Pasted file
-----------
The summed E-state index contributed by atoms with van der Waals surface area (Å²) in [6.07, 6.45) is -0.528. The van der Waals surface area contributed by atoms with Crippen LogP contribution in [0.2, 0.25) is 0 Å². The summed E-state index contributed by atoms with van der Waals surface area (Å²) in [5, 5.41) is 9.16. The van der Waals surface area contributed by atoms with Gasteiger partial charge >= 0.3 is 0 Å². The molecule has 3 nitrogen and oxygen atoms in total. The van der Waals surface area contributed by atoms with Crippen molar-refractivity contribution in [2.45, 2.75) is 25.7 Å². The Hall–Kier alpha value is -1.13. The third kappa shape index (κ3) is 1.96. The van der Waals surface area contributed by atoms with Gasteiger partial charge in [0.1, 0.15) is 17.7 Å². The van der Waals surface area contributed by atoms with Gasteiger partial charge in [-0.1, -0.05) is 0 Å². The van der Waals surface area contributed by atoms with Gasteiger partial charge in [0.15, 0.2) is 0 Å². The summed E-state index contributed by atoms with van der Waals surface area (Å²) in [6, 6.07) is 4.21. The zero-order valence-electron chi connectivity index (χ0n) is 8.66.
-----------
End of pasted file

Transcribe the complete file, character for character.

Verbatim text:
The summed E-state index contributed by atoms with van der Waals surface area (Å²) in [6.07, 6.45) is -0.528. The van der Waals surface area contributed by atoms with Crippen LogP contribution in [0.2, 0.25) is 0 Å². The summed E-state index contributed by atoms with van der Waals surface area (Å²) in [5, 5.41) is 9.16. The van der Waals surface area contributed by atoms with Gasteiger partial charge >= 0.3 is 0 Å². The molecule has 3 nitrogen and oxygen atoms in total. The van der Waals surface area contributed by atoms with Crippen molar-refractivity contribution in [2.45, 2.75) is 25.7 Å². The Hall–Kier alpha value is -1.13. The third kappa shape index (κ3) is 1.96. The van der Waals surface area contributed by atoms with Gasteiger partial charge in [0.1, 0.15) is 17.7 Å². The van der Waals surface area contributed by atoms with Gasteiger partial charge in [-0.1, -0.05) is 0 Å². The van der Waals surface area contributed by atoms with Gasteiger partial charge in [0.15, 0.2) is 0 Å². The summed E-state index contributed by atoms with van der Waals surface area (Å²) in [6, 6.07) is 4.21. The zero-order valence-electron chi connectivity index (χ0n) is 8.66.